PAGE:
Indian sovereignty and religious freedom : United States public land management and Indian sacred sites, 1978-2014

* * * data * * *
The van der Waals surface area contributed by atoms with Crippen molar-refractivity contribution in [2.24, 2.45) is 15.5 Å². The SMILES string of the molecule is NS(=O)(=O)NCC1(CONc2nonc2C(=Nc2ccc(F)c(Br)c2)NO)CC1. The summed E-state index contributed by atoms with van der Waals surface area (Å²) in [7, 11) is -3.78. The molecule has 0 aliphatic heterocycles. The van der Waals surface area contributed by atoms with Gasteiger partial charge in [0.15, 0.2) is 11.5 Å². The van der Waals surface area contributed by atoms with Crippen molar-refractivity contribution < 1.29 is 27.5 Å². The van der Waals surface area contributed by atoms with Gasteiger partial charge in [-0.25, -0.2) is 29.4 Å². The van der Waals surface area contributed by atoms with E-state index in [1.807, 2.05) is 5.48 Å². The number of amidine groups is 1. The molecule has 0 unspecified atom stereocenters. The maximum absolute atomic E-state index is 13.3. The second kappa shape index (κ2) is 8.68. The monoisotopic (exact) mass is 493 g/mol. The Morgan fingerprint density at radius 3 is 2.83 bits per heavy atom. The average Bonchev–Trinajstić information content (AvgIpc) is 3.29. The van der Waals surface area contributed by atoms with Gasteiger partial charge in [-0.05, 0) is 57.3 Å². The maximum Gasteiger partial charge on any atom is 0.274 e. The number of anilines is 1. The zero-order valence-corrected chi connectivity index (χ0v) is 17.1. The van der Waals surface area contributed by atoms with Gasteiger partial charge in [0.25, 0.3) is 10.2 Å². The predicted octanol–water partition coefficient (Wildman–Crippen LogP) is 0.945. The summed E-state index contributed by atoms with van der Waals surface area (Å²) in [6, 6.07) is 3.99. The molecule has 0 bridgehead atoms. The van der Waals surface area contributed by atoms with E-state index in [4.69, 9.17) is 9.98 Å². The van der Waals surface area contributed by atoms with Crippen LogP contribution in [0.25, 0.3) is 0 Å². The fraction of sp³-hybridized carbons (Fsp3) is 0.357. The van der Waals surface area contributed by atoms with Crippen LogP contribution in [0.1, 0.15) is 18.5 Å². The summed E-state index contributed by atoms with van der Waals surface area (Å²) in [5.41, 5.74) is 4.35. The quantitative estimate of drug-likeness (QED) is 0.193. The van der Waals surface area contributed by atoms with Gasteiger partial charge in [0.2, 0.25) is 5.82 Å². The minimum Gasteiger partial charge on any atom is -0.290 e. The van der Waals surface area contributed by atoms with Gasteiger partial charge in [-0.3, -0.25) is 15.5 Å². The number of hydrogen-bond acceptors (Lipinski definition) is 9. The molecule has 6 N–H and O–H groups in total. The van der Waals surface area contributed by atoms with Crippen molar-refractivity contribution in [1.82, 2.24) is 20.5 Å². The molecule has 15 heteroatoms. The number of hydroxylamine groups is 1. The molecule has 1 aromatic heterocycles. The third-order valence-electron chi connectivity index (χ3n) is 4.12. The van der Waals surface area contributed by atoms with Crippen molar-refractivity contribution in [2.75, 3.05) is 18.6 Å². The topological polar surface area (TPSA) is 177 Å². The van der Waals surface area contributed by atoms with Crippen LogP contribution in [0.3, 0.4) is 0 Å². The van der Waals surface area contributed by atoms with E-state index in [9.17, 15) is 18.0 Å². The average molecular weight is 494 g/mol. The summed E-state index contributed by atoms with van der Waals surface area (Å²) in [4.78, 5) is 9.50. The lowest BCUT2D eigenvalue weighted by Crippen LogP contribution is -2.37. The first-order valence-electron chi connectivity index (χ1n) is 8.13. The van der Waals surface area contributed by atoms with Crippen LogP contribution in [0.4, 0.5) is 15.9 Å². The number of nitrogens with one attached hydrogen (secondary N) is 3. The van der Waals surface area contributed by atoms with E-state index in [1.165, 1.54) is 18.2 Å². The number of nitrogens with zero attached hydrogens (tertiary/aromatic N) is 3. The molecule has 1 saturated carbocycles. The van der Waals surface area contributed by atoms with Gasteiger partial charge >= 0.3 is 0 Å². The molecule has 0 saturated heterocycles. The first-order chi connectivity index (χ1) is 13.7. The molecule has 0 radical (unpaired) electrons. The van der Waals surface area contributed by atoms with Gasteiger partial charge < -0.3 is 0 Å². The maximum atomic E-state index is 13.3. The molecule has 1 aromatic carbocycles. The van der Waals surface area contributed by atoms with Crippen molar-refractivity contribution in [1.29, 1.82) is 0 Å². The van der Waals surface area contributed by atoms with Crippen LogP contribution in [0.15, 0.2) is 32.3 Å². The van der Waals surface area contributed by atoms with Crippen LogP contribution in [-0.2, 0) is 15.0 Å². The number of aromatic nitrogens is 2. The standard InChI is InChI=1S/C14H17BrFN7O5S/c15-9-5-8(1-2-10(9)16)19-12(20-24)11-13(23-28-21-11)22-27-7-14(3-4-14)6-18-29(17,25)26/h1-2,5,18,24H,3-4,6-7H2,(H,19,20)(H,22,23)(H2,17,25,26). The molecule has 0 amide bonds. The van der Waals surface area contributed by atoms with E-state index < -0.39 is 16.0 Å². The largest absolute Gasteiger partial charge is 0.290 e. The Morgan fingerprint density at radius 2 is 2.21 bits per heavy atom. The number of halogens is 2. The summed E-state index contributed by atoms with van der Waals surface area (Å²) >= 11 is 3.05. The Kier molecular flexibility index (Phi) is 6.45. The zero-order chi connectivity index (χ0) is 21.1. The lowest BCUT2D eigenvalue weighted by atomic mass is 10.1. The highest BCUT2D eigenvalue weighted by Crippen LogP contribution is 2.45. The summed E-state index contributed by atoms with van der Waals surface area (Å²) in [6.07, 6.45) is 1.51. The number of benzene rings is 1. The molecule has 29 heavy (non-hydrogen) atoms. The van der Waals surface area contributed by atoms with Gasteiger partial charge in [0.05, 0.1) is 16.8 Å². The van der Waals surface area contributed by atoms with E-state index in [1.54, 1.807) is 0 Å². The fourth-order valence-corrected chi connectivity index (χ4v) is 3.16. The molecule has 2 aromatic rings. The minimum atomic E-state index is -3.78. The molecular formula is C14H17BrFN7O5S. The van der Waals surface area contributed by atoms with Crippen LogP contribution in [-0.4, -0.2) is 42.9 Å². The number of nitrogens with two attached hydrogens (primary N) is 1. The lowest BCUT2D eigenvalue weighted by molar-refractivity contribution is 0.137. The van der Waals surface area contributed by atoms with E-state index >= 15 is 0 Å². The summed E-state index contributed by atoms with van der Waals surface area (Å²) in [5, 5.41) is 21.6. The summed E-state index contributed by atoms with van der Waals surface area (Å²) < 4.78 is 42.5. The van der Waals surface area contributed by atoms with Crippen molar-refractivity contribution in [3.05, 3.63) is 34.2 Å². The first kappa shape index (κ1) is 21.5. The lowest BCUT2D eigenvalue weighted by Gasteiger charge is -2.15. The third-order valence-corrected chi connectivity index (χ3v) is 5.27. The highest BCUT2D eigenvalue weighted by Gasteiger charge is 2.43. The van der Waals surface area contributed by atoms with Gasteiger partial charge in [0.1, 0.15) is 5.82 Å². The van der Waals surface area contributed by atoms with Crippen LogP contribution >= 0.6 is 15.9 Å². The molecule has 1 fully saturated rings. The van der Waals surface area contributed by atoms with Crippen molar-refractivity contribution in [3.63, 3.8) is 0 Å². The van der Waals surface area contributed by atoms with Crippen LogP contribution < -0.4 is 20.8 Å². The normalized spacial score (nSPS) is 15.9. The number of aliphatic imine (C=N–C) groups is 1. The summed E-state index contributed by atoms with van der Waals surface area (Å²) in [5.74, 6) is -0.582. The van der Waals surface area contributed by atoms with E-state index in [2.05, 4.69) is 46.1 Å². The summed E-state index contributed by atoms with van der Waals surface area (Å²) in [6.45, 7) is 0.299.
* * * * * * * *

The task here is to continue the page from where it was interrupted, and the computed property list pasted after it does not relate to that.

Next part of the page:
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Combining historical and policy analysis, this study argues that executive and congressional actions have strengthened and deepened the consultation process instituted by the American Indian Religious Freedom Act of 1978, which requires federal authorities to take into account the preferences of Native Americans regarding the uses of public lands that violate their sacred sites. The consultation process has helped bridge the gap in cultural understanding and knowledge of the Indigenous peoples, federal authorities, and private developers at odds over the management of public lands encompassing Indian sacred grounds. On the other hand, a continuing lack of First Amendment free exercise constraints on official land management choices has left open the door for administrators to allow cultural prejudices shape their decisions in ways inimical to the protection of tribal religious grounds. Improved understanding of Native American religions and of federal policy regarding Indian lands can help advance a new understanding of sovereignty for Native Americans and protect their constitutional right to religious freedom.